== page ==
#CAFx2016: Copenhagen Architecture Festival

Last updated: 1 March 2018

Copenhagen may not have a decent open house event but it does have probably the world’s biggest architecture-cum-film festival, on its third run-out this year. The Copenhagen Architecture Festival (aka CAFx; Twitter | Facebook), took place from 10-20 March, still dominated by film but accompanied by debates, walks etc in 12 themes at more than 30 venues, with presences also in Aarhus (AAFx) and Aalborg (ALAFx).

Of the themes, Københavns Forvandlinger stuck out as by far the biggest – subdivide, guys! The most eye-catching events were sold out when I looked, but at least there was some hand-wringing around gentrificationCopenhagen vs the rest of Denmark also looked on point.

Providing further food for thought was Det urealiserede København, showcasing the 1960s proposal for a motorway round the Lakes, which has a certain perverse appeal in the face of the bucolic set of potential projects generally rolled out. 2015’s six best, which you could visit on a guided bike tour, included Cykelslangen, which surely opened in 2014 (and still makes me want to poke someone in the eye). But it’s not all about Copenhagenized and Copenhagen Dreaming – two housing projects, Brygge Blomsten and Sundholm Syd, were also recognised.

Film i s-toget meant that instead of TV 2 News the screens in the trains showed historical film clips, if only after midnight and at the weekend. More multimedia in the shape of three new audio walks, with one on (inevitably) Vesterbro bag facadenLyt til København offers short recordings made at random spots, while Ghettoblaster from young folk in Nørrebro probably does what it says on the tin. Part of a Lyd og rum theme, there was also a workshop on Havenlyd og byrum, the sounds of the lost harbour.

In the handful of place-centred events, an exhibition looked at DSB Byen, the area behind the central station, which we nosed about back in August 2014. The creative classes have now moved in, with a three part event from AMPD (Facebook), themselves based on Otto Busses Vej.

The Brønshøj council estate of Tingbjerg, designed by Steen Eiler Rasmussen in the 1950s, surely merited its own theme, like Aarhus’ Gellerup – so will get its own post shortly here.

Website critique: it’s very blue, and I wish things wouldn’t slide up and down when you hover over them. Then there’s a Mine Favoritter section, but no way of favouriting things. Would never have happened on my watch. On the plus side this year you can filter by type – see walks, including one on bikes, one on the gentrifying tracks of Nordre Fasanvej (involves games) and yup! Vesterbro.

Interestingly, the EN button takes you to an on-the-fly Google translation. Google as globish? As far as #some goes, it’s strictly PR in best exclamatory style! No attempts at coverage or recordings of the very interesting talks etc for those not able to attend. Instead there was Snapchat.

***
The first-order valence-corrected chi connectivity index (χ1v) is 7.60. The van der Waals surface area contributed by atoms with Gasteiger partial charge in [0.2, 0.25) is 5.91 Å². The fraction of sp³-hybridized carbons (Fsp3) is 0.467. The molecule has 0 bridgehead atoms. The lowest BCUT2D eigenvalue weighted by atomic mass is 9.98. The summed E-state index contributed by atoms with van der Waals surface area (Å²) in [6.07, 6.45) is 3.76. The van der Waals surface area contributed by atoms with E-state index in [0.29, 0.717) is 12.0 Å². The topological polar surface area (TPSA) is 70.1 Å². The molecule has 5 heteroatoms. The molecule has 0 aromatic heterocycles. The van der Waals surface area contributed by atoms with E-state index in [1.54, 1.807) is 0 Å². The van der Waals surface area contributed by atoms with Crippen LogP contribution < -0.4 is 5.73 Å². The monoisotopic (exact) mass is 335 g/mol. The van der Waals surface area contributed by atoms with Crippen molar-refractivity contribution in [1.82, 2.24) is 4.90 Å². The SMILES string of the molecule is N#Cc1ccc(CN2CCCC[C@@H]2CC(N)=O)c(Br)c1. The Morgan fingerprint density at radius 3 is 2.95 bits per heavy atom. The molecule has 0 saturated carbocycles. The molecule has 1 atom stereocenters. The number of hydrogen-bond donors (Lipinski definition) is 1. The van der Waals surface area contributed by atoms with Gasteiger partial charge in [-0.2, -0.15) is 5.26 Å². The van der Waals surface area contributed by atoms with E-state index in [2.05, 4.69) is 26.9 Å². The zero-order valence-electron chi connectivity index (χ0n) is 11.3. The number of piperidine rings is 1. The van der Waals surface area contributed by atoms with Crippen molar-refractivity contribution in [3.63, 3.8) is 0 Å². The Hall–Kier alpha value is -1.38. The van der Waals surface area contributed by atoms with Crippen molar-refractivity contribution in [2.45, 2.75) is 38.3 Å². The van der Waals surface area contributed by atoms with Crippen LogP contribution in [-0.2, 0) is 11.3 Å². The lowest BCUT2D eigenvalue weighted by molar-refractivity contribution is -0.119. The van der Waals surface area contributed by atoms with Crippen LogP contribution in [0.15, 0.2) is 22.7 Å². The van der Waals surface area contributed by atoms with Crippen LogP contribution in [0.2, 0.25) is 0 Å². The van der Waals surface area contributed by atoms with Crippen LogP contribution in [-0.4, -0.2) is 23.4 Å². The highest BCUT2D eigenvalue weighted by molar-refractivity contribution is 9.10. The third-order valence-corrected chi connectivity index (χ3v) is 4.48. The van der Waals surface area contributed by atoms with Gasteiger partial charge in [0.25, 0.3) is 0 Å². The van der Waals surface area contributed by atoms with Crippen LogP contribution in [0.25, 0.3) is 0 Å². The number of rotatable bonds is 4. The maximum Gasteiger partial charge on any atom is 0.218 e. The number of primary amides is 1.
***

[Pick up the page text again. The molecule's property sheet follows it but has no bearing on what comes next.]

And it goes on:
CAFx in previous years:

  • 2015: in both CPH and Aarhus, now without the FILM but still mainly film; included the now obligatory A3 newspaper thing, and launched via Instagram and Snapchat, spot the target group (prompting someone to ask if the prog was available digitally); otherwise, pretty much as you were, with 60+ events/films, including a salon/debate in The Silo, possibly on DR K, a performance in the tunnels under Carlsberg and the mysterious House nr 2 at the central station (aka the Royal waiting room), from Kontoret for undergrundsanliggender
  • 2014: the catchily named Copenhagen Architecture Festival x FILM, with walks! the website is one of those one page scrollers with massive pics, and for some reason the text is centred (update: still), but let’s get over that and cut to the chase…the festival has six themes but no obvious way of finding the walks – not a ‘type’ on the programme page; a combination of CTRL+F and searching tracked them down, inc:
    • vilde huse at Christianshavn, looking at “the unique house and home architecture on Christianshavn, with a discussion of identity and self-understanding in relation to property”; there’s a map showing the 7km route, but only as a photo on Facebook, which is a bit of a let down
    • Nørrebro Station: a journey in time – now you’re talking! presented/led by Mette Willert (Digital Marketing Manager, DSB) and Sigrid Kipper Thau (event planner); curated at #DSBkunentogturvæk (ie 10 photos from @trinepingel)
    • also a showing of Lost Rivers followed by input from Line Kjær of Kontoret for Undergrundsanliggender (The Office for Underground Affairs) and discussion with Anders Jensen (project manager for Ladegårds Å / Åbn Åen) and Flemming Rafn Thomsen (Tredje Natur), chaired by Annette Skov
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